The award is named for Carl “Tooey” Spaatz, the U.S. Air Force’s first chief of staff. Spaatz commanded the Allied air campaign against the Nazis in World War II and the atomic bombings of the Japanese cities Hiroshima and Nagasaki.

Zane Fockler stands in the gear he’d wear on his familiarization flight in a U.S. Air Force F-15D fighter jet, a reward he was granted after earning the Gen. Carl A. Spaatz Award. (Photo courtesy Zane Fockler.)

Fockler said officials from both RAF Lakenheath (U.S. Air Force Col. John Stratton, vice commander of the 48th Fighter Wing), and Mildenhall (U.S. Air Force Col. Cassius Bentley, vice commander of the 100th Air Refueling Wing) and his parents, both U.S government contractors, watched proudly as he received the award; his mother, Kelli Fockler, was moved to tears.

“Listening to Zane’s senior leaders talk about him and his achievement and watching the younger cadets looking up to him with so much respect filled my heart with pride, joy and appreciation,” Kelli Fockler said by email from England. “Of course, I was very proud, but also thankful for so many people who believed in my son and took time ... to guide him, teach him, train him and help build him into a leader.”

Zane Fockler’s father, John Fockler, credited Junior ROTC and the Civil Air Patrol leaders for bolstering his son’s success.

“He had caring JROTC instructors in high school and additionally outstanding leadership in (Civil Air Patrol) via (U.S. Air Force Lt. Col. Darren) Cruz and Maj. (Walt) Brown (the Mildenhall Cadet Squadron deputy commander),” John Fockler said, also by email from England. “I was amazed at how caring the squadron personnel were at making the flight experience so memorable for Zane.”

Stratton showed his appreciation by granting a piece of Fockler’s dream — a familiarization flight in the back seat of an F-15D. Fockler took the flight on a clear early January afternoon and was thrilled, calling it “something special.”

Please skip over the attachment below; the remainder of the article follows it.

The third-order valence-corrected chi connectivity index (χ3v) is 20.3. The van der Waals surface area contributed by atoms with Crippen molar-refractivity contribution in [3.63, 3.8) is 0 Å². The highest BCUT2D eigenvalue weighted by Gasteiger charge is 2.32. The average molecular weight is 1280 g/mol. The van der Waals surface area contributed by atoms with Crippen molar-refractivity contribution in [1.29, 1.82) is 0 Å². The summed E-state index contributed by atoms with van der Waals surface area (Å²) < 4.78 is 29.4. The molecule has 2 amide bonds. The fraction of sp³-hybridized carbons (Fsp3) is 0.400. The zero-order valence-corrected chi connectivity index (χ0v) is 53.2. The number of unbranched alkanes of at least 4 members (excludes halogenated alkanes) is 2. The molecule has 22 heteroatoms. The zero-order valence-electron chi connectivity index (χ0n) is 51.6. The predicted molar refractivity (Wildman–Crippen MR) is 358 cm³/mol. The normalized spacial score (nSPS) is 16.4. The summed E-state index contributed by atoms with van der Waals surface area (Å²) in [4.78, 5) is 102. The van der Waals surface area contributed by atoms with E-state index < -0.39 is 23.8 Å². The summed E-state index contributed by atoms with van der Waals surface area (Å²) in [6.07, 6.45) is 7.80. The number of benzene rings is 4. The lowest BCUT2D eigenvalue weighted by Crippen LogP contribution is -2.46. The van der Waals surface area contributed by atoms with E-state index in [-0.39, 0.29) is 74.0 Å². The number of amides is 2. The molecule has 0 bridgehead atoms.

The power of ambition

In a January story on the Royal Air Force Base Mildenhall’s website, Brown said Fockler’s determination to earn the Spaatz Award had radiated like heat.

“He immediately decided that he would achieve the Spaatz Award,” Brown said, “and set himself on the path to completion.”


Zane Fockler is seen in the back seat of the U.S. Air Force F-15D fighter jet he rode in in January. He said he’s hoped since childhood to one day become a pilot. (Photo courtesy Zane Fockler.)

Cruz, a 35-year Civil Air Patrol veteran who served with the Ramstein Cadet Squadron and in the Kentucky, Georgia and New Mexico wings, issued the document clearing Fockler to pursue the Spaatz Award. In a June article on the Civil Air Patrol website, he said Fockler generously shares knowledge and supports peers.

“Zane is a leader of cadets and thoroughly enjoys sharing his knowledge with his peers and subordinates,” Cruz said. “His determination and willingness to strive for higher achievements has always been evident as a young cadet.”

A long list of accolades trailed Fockler as he arrived at Norwich last fall — the Air Force Outstanding Organizational Excellence Award from the Civil Air Patrol and several prizes as Junior ROTC cadet — Top Color Guard Commander in Europe, first place Color Guard at the European Drill Championships, the Air Force Association Award and Top Armed Exhibition Team Commander in Europe.

Fockler said those experiences, and winning the Spaatz Award, readied him to pursue new ambitions (pursuing an environmental science major, working toward an Air Force commission) and seize new leadership chances in the Corps of Cadets and at Norwich.

“I hold no special weight on this campus; as a freshman, I’m at the bottom rung,” he said. “But you’ve got to start, and work your way back up to the top.”